Have you ever wondered why certain things end up behind the glass walls of a vitrine in an art museum, while others end up on the shelf of a souvenir store? 

Last week, as part of the Roving Gallery Conversation series, museum educators Marianne Eggler and Deborah A. Goldberg invited visitors to consider this question in MoMA’s Contemporary Galleries by stationing themselves next to two works from MoMA’s collection, Katharina Fritsch’s multiiple Madonnenfigur (Maddona Figure) (1982), and presenting another one of these figures, from the educator’s own collection, for visitors to touch. 

The educators framed the conversation with the prompt “let’s talk about originality and appropriation,” and the conversations that ensued explored the ways that Fritsch references “cheap souvenir figurines sold near church pilgrimage sites in Germany and France” in both the work’s content and its production as an unlimited edition. The fact  that visitors could hold an artwork while having the conversation brought the question to light and emphasized the ways that the bounds between art and product can become deliberately blurred based on an artist’s choices.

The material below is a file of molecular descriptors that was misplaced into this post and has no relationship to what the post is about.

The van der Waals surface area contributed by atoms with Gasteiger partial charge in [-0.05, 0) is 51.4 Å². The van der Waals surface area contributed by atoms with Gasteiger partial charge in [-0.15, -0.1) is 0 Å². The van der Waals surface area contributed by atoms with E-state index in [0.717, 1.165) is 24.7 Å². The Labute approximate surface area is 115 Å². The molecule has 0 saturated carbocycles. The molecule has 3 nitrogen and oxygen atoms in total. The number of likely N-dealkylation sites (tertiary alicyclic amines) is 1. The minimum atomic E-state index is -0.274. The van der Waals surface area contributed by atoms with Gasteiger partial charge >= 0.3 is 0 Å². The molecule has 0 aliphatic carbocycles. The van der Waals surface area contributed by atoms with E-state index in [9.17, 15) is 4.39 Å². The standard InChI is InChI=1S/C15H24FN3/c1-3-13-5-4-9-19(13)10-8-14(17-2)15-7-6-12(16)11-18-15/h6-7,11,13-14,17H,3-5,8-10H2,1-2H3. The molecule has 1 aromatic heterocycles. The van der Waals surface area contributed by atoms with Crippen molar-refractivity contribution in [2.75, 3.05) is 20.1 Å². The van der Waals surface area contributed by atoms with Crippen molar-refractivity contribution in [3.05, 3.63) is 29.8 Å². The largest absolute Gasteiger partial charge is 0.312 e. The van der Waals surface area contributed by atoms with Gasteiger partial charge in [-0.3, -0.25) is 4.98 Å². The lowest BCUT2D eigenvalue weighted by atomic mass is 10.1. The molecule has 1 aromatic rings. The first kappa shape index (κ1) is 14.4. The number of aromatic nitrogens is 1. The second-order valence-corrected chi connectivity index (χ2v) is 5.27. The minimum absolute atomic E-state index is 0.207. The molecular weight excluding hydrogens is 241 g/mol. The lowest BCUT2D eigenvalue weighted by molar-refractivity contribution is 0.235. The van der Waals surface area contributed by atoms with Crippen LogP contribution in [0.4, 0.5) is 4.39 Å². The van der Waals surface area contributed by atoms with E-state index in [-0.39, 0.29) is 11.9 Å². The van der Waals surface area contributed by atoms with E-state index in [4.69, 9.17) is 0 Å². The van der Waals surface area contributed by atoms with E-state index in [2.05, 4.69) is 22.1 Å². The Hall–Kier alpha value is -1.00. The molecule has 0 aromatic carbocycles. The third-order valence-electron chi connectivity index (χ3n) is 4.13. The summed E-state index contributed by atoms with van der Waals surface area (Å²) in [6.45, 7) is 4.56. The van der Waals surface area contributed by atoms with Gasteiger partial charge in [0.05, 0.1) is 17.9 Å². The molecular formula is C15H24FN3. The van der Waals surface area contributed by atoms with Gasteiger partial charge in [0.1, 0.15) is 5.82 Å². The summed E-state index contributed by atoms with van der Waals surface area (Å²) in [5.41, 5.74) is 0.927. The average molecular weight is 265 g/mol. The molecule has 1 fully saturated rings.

This topic takes on another dimension in light of the last picture above, of Fritsch’s work Figurengruppe (2006-08) in MoMA’s Sculpture Garden, which includes the same Madonna figure in a different scale and context. What do you think: does the size of the figure impact its status or originality of it as an artwork?

Look out for MoMA’s educators roving in the galleries on your next visit! 

— Alison Burstein, 12-Month Intern, Adult & Academic Programs

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